The Olympic Games inspire me. Athletes from around the globe exhibit the boundless capacity of the human body and spirit, competing yet also cooperating in the pursuit of excellence and accomplishment. The most impressive athletes, in my opinion, are those that return, making repeat showings from one set of Games to the next. These are the individuals so invested in their craft that they are willing to try again, to improve on a previous attempt and delve deeper into their passion in the hope of discovering something new. While some athletic seasons have their eye on a championship or title, the philosophy of repetition evokes dedication and a deeply rooted love of the game.
The theme of repetition is ingrained in our Jewish heritage. Each year, the Jewish calendar brings us the same holidays, and with them opportunities to observe the rites that constitute tradition. We read the entirety of the Torah scroll, portion by portion, week by week, all year long, until we reach the end on Simchat Torah and immediately rewind and start again. Shabbat caps off each week, punctuating our days with a respite from work and a recurrent reminder of our Jewish cadence. Given that our scripture is canonized and our liturgies set into formal rubrics, there is little deviation from the pattern of our religious practice. One can expect the elements of observance to remain constant from year to year, and it is this constancy that imparts connection across the generations, as well as meaning to the words we speak in prayer and the actions we take in the synagogue and in our personal lives.
If Olympic athletes sought to compete the same way every year, they would struggle to keep up. The Olympic motto, after all, is Citius, Altius, Fortius, which is Latin for “Faster, Higher, Stronger.” With each successive competition, athletes seek to elevate the game through improved skill and continually better performance. Repetition without improvement risks stasis and perhaps boredom. In what ways can the reiteration of Jewish practice take inspiration from Olympic fervor in order to avoid these outcomes?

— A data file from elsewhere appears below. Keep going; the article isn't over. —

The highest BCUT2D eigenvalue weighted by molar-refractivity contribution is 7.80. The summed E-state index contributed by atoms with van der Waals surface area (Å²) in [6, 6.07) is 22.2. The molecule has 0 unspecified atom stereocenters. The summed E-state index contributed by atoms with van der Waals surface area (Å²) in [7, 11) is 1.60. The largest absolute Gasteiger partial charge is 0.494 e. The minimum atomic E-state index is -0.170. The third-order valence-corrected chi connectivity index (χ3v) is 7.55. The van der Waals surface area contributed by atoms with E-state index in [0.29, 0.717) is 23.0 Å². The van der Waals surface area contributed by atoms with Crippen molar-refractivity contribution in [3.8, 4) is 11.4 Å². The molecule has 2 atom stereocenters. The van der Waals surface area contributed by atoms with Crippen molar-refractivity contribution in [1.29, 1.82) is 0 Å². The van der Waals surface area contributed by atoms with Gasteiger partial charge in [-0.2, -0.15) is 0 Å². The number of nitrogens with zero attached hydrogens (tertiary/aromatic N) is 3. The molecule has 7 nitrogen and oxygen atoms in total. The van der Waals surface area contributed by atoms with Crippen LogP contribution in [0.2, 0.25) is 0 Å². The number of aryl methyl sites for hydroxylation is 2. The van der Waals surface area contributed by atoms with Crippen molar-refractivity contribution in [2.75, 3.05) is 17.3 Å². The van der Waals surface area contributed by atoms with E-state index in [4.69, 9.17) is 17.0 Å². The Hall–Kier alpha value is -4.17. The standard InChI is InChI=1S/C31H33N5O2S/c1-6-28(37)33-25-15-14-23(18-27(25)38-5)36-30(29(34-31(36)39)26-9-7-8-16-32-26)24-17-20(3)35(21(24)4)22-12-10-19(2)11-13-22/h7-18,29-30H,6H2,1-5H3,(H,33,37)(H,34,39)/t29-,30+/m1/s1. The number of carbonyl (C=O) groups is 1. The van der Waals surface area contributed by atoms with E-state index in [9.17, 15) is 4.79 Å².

I faced this very challenge in leading a weekly Torah study group as a rabbinic Intern at Rockdale Temple in Cincinnati. My task was to engage with parashat hashavua, the weekly text portion, with a group of vatikim, veteran text scholars. Though I was new to the group, the participants had studied together before, some for years or decades. I was to convey the majesty of these words, reverberant across the years, yet add a fresh take, avoiding redundancy and elevating the timeless lessons found in them. Although it is difficult to bring new interpretations of sacred text to a group of learned students, I took inspiration from the rabbinic sources for guidance. I found a refrain first introduced to me as a fireside song at summer camp. Rabbi Ben Bag Bag used to say, “Turn it, and turn it, for everything is in it. Reflect on it and grow old and gray with it. Don’t turn from it, for nothing is better than it” (Pirkei Avot 5:22). This maxim suggests that we may inevitably study the same texts over and over again, but the messages we take from them may change with each reading. Even a subject we know intimately can continue to inspire us when considered from a new perspective.
I encouraged my students to step outside of the parashah and ruminate on other factors. We argued about the authorship of Torah, the time period of its canonization, the role of grammar, and the disparate names of God found in the text. Each of these subjects offered a new turn on familiar material and generated new insights and personal reflections in my students.
Although the practices of Rabbi Ben Bag Bag come from a bygone era, there is a modern term for this idea of approaching familiar material from a new angle. In my education class at Hebrew Union College, we discussed the spiral curriculum in which a subject recurs periodically or annually, but the level of engagement, discourse, and mastery becomes deeper and more advanced with each iteration. By recognizing my students’ past accomplishments and encouraging them to reframe the biblical narratives already familiar to them in light of new ideas or interpretations, I hope we kept the spirit of lifelong learning alive. Each of us can become like an Olympic athlete returning again and again to reach new heights of erudition. The work of Torah study is never done; we move around the circle of our year like the interlocking Olympic rings. With each repetition, the context remains the same, yet we have the chance to grow if we are willing to take a turn.
Benjamin Altshuler is a third-year student at Hebrew Union College and a Jewish Foundation of Cincinnati fellow at Rockdale Temple in Cincinnati, Ohio